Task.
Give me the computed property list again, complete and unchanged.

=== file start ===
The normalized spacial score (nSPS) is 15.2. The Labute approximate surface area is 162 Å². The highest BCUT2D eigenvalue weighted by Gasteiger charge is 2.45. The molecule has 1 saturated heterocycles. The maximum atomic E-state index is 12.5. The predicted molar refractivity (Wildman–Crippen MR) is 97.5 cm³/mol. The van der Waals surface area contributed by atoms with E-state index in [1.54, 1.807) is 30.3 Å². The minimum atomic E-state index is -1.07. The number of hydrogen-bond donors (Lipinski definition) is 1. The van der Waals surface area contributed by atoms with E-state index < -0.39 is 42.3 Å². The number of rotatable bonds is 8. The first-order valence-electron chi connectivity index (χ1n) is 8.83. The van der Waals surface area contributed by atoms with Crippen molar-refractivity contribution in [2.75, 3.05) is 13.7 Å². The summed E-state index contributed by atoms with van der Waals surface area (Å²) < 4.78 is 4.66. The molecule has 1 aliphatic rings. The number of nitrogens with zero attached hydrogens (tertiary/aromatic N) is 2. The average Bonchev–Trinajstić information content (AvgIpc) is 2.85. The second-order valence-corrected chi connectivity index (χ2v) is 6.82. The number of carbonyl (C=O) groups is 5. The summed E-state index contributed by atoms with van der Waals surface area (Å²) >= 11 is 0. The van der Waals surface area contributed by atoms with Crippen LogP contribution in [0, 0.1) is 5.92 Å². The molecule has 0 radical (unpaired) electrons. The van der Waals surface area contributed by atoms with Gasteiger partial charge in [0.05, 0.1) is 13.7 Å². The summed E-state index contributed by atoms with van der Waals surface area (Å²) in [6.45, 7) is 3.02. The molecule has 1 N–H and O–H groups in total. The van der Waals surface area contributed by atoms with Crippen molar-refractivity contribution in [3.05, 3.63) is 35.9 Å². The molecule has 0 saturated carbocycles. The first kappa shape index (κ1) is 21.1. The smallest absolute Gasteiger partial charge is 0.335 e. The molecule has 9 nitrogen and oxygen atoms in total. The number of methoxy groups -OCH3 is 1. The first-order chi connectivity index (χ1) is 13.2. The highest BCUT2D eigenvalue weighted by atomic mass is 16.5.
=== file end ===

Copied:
The normalized spacial score (nSPS) is 15.2. The Labute approximate surface area is 162 Å². The highest BCUT2D eigenvalue weighted by Gasteiger charge is 2.45. The molecule has 1 saturated heterocycles. The maximum atomic E-state index is 12.5. The predicted molar refractivity (Wildman–Crippen MR) is 97.5 cm³/mol. The van der Waals surface area contributed by atoms with E-state index in [1.54, 1.807) is 30.3 Å². The minimum atomic E-state index is -1.07. The number of hydrogen-bond donors (Lipinski definition) is 1. The van der Waals surface area contributed by atoms with E-state index < -0.39 is 42.3 Å². The number of rotatable bonds is 8. The first-order valence-electron chi connectivity index (χ1n) is 8.83. The van der Waals surface area contributed by atoms with Crippen molar-refractivity contribution in [2.75, 3.05) is 13.7 Å². The summed E-state index contributed by atoms with van der Waals surface area (Å²) < 4.78 is 4.66. The molecule has 1 aliphatic rings. The number of nitrogens with zero attached hydrogens (tertiary/aromatic N) is 2. The average Bonchev–Trinajstić information content (AvgIpc) is 2.85. The second-order valence-corrected chi connectivity index (χ2v) is 6.82. The number of carbonyl (C=O) groups is 5. The summed E-state index contributed by atoms with van der Waals surface area (Å²) >= 11 is 0. The van der Waals surface area contributed by atoms with Crippen LogP contribution in [0, 0.1) is 5.92 Å². The molecule has 0 radical (unpaired) electrons. The van der Waals surface area contributed by atoms with Gasteiger partial charge in [0.05, 0.1) is 13.7 Å². The summed E-state index contributed by atoms with van der Waals surface area (Å²) in [6.45, 7) is 3.02. The molecule has 1 N–H and O–H groups in total. The van der Waals surface area contributed by atoms with Crippen molar-refractivity contribution in [3.05, 3.63) is 35.9 Å². The molecule has 0 saturated carbocycles. The first kappa shape index (κ1) is 21.1. The smallest absolute Gasteiger partial charge is 0.335 e. The molecule has 9 nitrogen and oxygen atoms in total. The number of methoxy groups -OCH3 is 1. The first-order chi connectivity index (χ1) is 13.2. The highest BCUT2D eigenvalue weighted by atomic mass is 16.5.